Archive for November, 2013
We may be facing a stalemate. Or, we may be evolving a new cyber biosphere.
Ceaselessly, with no end in sight despite outlays that amount to a tax on doing business, the decades-long struggle against malware drags on.
Today, around 5% of the average IT budget is devoted to security, estimates John Pescatore, a director at the SANS Technology Institute. Cybercrime (including malicious insider attacks and theft of devices) costs U.S. corporations an average of $11.6 million yearly, according to an October 2013 study by the Ponemon Institute that was sponsored by HP Enterprise Security. This cost represents a 23% increase over last year’s average of $8.9 million per company.
Asked why malware is the war without end, experts commonly embrace either a military or an ecological metaphor. Those with the military viewpoint say flawed defenses have led to a stalemate. The ecology-minded don’t see it as a war to be won or lost — they see an eternal cycle between prey and predator, and the goal is not victory but equilibrium.
Around 5% of the average IT budget is devoted to security, says John Pescatore, a director at the SANS Technology Institute.
One who favors the military metaphor is David Hoelzer, director of research for Enclave Forensics in Henderson, Nev. “We are essentially going in circles,” he says. “We improve only after our adversaries defeat our defenses. Most software is still riddled with vulnerabilities, but the vendors typically make no move to fix one until it becomes publicly disclosed. Coders are not trained in security, and ‘well written’ means ‘under budget.'”
Security consultant Lenny Zeltser chooses the ecology metaphor. “Attackers take advantage of the defenders, and the defenders respond. It’s part of the cycle,” he says. “If attackers get in too easily, they are spending too much to attack us. If we are blocking 100% of the attacks, we are probably spending too much on defense. We have been in a state of equilibrium for some time and always will be. But being complacent is dangerous, as we must constantly apply energy to maintain the equilibrium.”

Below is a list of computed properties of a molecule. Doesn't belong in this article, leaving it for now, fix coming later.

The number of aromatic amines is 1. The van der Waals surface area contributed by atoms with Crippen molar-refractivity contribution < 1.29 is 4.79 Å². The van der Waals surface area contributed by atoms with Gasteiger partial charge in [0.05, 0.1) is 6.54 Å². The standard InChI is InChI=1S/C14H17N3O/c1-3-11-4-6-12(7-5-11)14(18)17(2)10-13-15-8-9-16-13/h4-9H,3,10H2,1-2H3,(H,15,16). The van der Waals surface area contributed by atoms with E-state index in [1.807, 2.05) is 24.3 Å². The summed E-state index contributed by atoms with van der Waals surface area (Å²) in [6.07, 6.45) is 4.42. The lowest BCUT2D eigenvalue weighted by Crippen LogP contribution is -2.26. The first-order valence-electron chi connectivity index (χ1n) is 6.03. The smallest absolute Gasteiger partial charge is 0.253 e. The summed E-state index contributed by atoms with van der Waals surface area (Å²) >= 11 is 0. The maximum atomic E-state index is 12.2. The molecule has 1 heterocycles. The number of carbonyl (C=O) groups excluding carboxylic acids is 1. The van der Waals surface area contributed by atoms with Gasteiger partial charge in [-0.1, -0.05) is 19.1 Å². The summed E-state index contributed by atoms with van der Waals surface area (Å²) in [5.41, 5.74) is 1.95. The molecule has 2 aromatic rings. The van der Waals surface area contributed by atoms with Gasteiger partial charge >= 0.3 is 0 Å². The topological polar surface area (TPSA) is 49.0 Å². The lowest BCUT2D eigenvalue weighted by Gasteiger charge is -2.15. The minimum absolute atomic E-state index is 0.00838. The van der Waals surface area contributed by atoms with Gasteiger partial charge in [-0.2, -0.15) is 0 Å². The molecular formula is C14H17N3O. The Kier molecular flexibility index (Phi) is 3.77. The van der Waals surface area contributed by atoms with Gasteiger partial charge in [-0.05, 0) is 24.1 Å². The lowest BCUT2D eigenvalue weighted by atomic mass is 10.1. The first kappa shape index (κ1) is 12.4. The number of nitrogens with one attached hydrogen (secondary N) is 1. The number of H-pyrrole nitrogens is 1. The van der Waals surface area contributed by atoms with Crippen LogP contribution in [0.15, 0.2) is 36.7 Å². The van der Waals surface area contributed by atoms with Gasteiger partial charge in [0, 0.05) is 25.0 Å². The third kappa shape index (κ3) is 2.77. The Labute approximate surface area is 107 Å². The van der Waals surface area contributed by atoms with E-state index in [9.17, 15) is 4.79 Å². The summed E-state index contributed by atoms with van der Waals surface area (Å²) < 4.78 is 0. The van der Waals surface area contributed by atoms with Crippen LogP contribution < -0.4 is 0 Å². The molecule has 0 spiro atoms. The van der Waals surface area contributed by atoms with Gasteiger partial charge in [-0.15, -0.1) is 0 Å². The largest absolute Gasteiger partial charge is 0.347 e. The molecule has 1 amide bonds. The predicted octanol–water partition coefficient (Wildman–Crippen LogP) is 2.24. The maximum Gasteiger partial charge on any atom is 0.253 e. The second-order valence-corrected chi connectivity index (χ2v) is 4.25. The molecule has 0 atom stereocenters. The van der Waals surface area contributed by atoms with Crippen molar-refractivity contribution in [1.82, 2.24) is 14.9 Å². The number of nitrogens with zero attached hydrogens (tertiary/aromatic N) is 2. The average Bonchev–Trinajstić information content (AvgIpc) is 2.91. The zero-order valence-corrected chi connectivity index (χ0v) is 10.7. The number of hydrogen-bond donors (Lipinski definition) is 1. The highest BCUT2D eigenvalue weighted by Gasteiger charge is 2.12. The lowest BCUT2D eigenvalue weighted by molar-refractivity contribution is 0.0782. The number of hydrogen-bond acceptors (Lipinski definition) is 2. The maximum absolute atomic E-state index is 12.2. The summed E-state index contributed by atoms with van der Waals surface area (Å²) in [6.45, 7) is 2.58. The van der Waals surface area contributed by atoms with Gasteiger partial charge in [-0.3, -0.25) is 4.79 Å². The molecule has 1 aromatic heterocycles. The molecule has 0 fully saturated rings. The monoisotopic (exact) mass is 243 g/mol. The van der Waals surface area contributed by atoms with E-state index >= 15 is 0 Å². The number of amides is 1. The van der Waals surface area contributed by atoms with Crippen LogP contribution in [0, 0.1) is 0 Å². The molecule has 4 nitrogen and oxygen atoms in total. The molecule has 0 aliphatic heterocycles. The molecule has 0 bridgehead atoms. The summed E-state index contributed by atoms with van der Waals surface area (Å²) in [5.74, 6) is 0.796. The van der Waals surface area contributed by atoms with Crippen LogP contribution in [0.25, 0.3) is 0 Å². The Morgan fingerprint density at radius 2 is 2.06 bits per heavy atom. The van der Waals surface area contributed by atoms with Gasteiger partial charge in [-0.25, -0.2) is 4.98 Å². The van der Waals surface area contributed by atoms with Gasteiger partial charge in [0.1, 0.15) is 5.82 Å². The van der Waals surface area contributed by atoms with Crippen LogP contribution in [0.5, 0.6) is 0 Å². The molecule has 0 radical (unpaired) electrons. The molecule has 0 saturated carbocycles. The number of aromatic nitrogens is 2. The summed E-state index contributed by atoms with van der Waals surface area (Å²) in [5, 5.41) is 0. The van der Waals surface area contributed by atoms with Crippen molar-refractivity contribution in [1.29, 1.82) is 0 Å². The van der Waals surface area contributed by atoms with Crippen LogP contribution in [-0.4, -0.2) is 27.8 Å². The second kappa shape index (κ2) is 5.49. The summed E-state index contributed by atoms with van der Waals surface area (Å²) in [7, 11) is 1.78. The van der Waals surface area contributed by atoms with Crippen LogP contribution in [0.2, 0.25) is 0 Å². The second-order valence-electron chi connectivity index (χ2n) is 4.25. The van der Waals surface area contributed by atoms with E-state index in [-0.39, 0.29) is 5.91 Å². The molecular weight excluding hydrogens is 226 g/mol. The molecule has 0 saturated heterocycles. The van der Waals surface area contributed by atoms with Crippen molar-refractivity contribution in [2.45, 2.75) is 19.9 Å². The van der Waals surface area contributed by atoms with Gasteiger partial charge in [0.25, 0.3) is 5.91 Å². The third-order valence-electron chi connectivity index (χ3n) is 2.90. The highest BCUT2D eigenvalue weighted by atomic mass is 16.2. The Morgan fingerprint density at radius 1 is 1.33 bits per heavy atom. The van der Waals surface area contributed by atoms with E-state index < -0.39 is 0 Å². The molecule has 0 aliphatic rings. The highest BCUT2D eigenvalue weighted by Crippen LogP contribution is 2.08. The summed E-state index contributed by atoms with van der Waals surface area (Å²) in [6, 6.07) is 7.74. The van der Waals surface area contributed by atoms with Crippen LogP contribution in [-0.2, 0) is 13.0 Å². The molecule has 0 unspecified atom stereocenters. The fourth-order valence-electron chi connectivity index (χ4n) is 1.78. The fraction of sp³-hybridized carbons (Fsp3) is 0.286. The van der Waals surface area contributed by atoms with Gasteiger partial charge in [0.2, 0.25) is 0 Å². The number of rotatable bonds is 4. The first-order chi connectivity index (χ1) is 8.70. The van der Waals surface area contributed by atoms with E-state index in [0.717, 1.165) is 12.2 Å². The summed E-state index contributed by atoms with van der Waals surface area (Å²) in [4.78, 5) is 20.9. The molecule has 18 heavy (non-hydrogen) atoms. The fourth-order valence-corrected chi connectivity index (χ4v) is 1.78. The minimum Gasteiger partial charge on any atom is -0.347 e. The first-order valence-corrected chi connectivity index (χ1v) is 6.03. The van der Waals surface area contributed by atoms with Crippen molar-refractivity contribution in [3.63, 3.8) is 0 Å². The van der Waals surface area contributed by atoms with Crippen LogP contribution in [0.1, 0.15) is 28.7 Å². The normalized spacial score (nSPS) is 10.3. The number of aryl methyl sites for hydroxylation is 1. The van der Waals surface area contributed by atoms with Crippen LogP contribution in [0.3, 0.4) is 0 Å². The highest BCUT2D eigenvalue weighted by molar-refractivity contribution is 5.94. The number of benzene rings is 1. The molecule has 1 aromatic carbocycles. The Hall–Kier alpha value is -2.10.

Developments in the financial sector offer an example of why it’s important to constantly apply energy to maintain the equilibrium. A new report from Trend Micro points out that attacks aimed at stealing online banking credentials recently surged to a level not seen since 2002.
Nevertheless, experts agree that progress has been made — even if only toward the maintenance of ecological equilibrium or a military stalemate.
The wins so far
At this point, “there are no types of malware for which there are no defenses that we are currently aware of,” says Roel Schouwenberg, a researcher at anti-malware software vendor Kaspersky Lab.
“We no longer see the kinds of big spreading malware that we saw three or four years ago, [such as] the ILOVEYOU virus of 2000,” adds William Hugh Murray, a security consultant and a professor at the Naval Postgraduate School.
Interviews with analysts and executives at security vendors McAfee, AVG and Kaspersky Lab suggest that the following are the four principal weapons that make this possible:
• Signature detection. This approach gives you the ability to spot malicious code, among other things.
• Behavior monitoring. By adopting this technique, you can do things like spot malicious activity in a computer or determine if a suspicious file will respond to virtual bait
• Blacklisting. This is a mechanism for blocking access to sites and files that are included on a list of undesirable entities.
• Whitelisting. With this approach, essentially the opposite blacklisting, users are only allowed access to sites and files on a list of entities known to be harmless; access is denied to sites and files that aren’t on the list.
Each of the four has its supporters and detractors, and all the anti-malware software vendors queried for this article said they use some form of all four weapons, in combination.
Other defenses include firewalls, which can prevent intrusions and — with Windows at least — are part of the operating system, and periodic vendor patches to address vulnerabilities.
Frequency of cyberattacks
The frequency of different types of attacks experienced during a four-week period in 60 companies benchmarked.
Viruses, worms, trojans 100%
Web-based attacks 63%
Denial of service 50%
Malicious code 48%
Malicious insiders 42%
Phishing/social engineering 42%
Stolen devices 33%
Source: Ponemon Institute/HP Enterprise Security “2013 Cost of Cyber Crime” study.
A question sometimes raised is whether there are more advanced weapons that we haven’t yet learned about. “I’ve heard that [the anti-malware vendors] have better defenses up their sleeve that they choose not to release since they are not necessary yet, and they don’t want to tip their hand,” says Zeltser.